Battle-weary heroes trying to keep the Batmobile
President Michael D Higgins had a garden party in the Áras this week, at which he spoke about the “aberrant voices” we’ve been listening to on our radios. It was clear who he meant: the boyos in the leather loafers who kicked the proverbial crap out of the country’s finances.
Higgins said the real story from Ireland is not those rapacious voices but “the heroism of a people determined to secure a just, prosperous and sustainable future”.
I was thinking about the heroic people I know – not many – and thinking it must be damn hard to keep your Batmobile shiny in the current deluge of disillusion.
My friend’s son celebrated his 15th birthday the other day; my own son will be 17 next month. We were talking, she and I, about the long summer, slowly unfurling, ahead of them both. I was complaining that my son parties late, rolls out of bed past midday; my friend reminded me that her son often sleeps in two-hour snatches and can go nowhere without supervision.
My friend’s son used to like to play with the big boys in his crèche, to jump out from behind a sand box and say, “Bee!” – his version of, “Boo!” He was talkative and engaged and happy; he liked to draw.
He was 17 months old when, one by one, his words began to go, then eye contact, then his interest in eating. By Christmas of that year he was twirling around on the floor on his hands and knees, not looking up when his name was called.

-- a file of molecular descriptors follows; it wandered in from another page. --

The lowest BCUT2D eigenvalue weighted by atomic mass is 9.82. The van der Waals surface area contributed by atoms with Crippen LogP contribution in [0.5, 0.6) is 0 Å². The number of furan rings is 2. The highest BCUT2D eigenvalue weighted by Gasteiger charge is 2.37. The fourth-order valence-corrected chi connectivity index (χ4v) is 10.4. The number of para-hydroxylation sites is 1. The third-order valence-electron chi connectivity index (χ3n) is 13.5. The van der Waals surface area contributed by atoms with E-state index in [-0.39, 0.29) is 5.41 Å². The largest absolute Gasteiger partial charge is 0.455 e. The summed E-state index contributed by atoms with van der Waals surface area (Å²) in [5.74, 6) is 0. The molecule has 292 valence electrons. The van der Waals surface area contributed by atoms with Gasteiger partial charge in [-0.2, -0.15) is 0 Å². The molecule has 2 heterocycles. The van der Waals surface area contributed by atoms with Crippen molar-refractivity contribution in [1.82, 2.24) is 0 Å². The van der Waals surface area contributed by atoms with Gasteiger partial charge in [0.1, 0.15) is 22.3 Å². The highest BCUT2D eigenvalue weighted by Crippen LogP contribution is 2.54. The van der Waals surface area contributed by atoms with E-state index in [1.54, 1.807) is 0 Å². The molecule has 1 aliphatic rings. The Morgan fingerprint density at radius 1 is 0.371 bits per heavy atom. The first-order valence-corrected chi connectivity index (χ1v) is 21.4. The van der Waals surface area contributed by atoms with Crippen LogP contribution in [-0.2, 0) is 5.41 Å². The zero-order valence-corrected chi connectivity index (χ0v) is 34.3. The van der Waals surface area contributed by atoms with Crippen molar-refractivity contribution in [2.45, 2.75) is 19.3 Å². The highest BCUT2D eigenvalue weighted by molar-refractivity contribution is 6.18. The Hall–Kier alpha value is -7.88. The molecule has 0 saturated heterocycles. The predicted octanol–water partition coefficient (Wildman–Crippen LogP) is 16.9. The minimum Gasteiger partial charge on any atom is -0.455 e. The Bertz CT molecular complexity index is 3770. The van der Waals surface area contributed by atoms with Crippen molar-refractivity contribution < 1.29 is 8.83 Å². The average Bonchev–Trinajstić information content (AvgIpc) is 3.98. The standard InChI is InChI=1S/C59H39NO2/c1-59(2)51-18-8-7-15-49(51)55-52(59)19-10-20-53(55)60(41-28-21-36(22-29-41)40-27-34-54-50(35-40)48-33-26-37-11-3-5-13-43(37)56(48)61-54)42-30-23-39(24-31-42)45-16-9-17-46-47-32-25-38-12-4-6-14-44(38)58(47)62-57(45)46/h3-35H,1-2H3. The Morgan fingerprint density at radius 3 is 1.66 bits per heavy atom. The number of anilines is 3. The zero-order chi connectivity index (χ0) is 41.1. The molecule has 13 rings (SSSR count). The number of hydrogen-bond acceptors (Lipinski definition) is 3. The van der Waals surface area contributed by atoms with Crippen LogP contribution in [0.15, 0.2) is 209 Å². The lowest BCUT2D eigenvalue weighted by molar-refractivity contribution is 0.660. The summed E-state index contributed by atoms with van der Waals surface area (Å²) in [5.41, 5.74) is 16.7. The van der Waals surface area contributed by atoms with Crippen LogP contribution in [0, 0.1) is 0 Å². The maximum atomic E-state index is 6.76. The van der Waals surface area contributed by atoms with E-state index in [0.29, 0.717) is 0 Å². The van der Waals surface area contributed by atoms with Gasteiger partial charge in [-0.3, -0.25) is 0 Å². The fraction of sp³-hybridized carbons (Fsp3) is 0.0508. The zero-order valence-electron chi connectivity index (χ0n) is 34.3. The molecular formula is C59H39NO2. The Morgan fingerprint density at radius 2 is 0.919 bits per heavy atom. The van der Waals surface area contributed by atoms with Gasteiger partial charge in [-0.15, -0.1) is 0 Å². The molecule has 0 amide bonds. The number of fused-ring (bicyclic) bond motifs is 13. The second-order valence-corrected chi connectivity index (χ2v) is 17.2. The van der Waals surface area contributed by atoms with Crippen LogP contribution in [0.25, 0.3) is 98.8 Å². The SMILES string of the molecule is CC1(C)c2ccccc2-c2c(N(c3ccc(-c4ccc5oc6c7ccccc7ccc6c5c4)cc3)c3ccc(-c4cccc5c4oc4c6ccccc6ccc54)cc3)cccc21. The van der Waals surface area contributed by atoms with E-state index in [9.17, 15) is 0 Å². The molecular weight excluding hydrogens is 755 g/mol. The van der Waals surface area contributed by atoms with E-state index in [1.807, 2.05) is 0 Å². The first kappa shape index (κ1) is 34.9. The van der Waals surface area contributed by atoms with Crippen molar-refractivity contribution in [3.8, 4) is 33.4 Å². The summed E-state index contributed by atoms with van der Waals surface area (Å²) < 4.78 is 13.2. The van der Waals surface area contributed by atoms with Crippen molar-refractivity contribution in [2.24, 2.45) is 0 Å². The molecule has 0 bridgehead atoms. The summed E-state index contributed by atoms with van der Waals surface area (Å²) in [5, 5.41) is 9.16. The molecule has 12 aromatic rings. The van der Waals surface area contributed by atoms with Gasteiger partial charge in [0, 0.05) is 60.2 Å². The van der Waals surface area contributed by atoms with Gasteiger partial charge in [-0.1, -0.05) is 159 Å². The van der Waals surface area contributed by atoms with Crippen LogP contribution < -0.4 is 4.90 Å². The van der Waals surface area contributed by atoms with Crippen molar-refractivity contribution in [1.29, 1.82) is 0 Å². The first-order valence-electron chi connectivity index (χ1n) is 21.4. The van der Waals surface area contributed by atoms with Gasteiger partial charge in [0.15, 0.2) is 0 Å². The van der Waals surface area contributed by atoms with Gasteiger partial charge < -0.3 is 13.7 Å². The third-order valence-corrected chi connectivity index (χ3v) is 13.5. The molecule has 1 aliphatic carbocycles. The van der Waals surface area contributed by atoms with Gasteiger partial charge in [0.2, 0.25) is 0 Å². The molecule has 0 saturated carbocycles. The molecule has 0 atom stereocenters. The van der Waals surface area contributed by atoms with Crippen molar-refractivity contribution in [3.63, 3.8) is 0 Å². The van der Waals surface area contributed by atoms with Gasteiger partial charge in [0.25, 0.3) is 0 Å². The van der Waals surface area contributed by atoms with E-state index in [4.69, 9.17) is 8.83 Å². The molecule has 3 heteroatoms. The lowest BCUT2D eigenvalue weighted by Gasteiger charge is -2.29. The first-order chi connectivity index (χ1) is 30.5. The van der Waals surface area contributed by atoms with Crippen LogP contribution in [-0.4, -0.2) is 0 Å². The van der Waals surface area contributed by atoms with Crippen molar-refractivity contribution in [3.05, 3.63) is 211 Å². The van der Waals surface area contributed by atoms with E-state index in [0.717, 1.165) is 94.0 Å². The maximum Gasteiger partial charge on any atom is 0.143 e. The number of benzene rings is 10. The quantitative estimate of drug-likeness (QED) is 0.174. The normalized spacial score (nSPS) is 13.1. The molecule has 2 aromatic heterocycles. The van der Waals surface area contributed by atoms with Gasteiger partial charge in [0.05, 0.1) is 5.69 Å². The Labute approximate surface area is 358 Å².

My friend and her husband began a journey; like all heroes, they had to gather their weapons before going into battle.
Their beloved little boy hardly slept. They bought a personal computer, stayed up all night, began to investigate. They learned quickly that you had to go it alone, that you had to scour for resources, that there was no magic cure.
On their journey they met other heroic people: a brilliantly prescient GP, occupational therapists, speech and language therapists, psychologists, other parents forging a path through a confusing terrain of both dated ideas and innovative therapies.
There were very dark times. Once it was insinuated to my friend that she may have been unable to bond with her child. There was a cruel idea in circulation, the “refrigerator mother”, a notion that belongs in the museum of a lobotomised era.
More invigoratingly, there was the implacable argument for early intervention. My friend gave up her job, trained herself in applied behaviour analysis, began working one-to-one with her child, in an effort to conquer his increasing isolation, to break through the sensory barrier.